A discussion on which is the best graphics card is largely futile - the raw performance of a GPU comes down to sheer numbers. The biggest and the most expensive will always be the best, even if it isn’t necessarily the wisest purchase. But what about the graphics cards that proved the most disruptive to the PC gaming industry? Graphics processing legends that offered unparalleled price to performance, shifted tens of millions of units, and heralded in an all-new era of graphics card tech. It’s time to celebrate the graphics card heroes.
I’ll proffer a few of my favourites to get things going, but please share some of your favourites down in the comments section below!
Nvidia GeForce 8800 GTX
An undisputed giant, the GeForce 8800 GTX was arguably the most enduring graphics card ever made. Up until a couple of years ago it was still pretty common to see these in GD builds, roughly a decade after its 2006 launch. The GeForce 8800 GTX was a beast, ushering in DirectX 10 and lasting canny PC gamers the entire length of the seven generation of consoles. Its 128 Cores, 575 MHz clock speed and 768MB GDDR4 memory seems paltry by today’s standards, but in 2007 it was a monster. Sleep well, sweet prince.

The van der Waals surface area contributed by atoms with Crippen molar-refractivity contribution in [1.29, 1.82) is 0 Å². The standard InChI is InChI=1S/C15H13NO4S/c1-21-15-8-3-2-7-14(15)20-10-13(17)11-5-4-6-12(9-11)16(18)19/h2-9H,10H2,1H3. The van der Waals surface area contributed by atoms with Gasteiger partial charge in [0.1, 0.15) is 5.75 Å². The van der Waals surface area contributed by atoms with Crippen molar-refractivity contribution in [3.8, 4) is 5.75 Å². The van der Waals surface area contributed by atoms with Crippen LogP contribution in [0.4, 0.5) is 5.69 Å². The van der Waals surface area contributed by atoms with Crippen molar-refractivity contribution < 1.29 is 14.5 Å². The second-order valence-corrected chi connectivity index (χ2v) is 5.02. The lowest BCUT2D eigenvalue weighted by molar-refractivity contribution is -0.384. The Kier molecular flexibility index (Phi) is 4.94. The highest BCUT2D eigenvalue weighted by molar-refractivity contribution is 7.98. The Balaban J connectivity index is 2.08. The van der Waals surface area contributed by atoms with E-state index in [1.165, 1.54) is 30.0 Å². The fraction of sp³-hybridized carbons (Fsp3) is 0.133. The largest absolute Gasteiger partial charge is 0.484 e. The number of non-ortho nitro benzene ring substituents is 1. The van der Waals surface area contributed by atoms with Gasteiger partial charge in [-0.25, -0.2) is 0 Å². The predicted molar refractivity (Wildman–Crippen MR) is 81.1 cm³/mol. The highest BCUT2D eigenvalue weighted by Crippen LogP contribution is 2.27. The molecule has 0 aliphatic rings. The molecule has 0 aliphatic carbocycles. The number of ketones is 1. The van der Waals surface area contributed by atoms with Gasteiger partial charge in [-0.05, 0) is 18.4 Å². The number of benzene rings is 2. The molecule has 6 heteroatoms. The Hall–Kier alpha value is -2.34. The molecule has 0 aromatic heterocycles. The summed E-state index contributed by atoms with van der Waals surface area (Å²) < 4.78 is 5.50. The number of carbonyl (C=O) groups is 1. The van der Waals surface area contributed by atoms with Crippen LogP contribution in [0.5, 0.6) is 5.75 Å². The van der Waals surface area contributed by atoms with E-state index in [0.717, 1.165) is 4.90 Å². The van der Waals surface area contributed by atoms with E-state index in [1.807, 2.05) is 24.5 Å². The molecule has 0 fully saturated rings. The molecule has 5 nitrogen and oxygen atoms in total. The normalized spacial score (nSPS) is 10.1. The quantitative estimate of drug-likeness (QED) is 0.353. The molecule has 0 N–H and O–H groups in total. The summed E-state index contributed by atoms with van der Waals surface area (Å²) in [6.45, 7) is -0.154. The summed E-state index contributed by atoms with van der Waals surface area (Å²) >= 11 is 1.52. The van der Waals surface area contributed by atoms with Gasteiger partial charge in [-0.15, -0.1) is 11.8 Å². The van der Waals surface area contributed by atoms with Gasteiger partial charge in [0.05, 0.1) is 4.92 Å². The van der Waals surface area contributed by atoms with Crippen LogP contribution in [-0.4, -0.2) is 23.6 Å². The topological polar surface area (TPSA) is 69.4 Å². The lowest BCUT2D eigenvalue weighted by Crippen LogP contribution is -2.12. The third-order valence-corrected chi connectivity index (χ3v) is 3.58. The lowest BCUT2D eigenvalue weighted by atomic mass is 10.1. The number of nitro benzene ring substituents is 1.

3dfx Voodoo 2
My first ever graphics card, the 3dfx Voodoo 2 has a special place in my heart. It was one of the few chips that could play the original Unreal and I remember it absolutely blowing my mind at the time. It was very quickly usurped but it really was a great driver of PC gaming tech. It supported 1024 x 768 resolution for the first time and was comprised of three distinct chips. The Voodoo 2 was one of the last graphics cards released by 3dfx before they went defunct and Nvidia arrived to take over the scene.
Arriving shortly after the Voodoo 2, I never actually had an Nvidia GeForce 256 but I can just about remember the splash it made. This was Nvidia’s first ever GeForce graphics card (and the first to be called a GPU) and heralded the arrival of DirectX 7. This was an absolute Voodoo killer and marked the beginning of the end for 3dfx. It rocked a 150MHz core clock speed and had 32MB of DDR memory. From this, an industry legend was born.
What have been some of your favourite graphics cards over the years, and which do you think has been the best at the time it launched? Let us know below!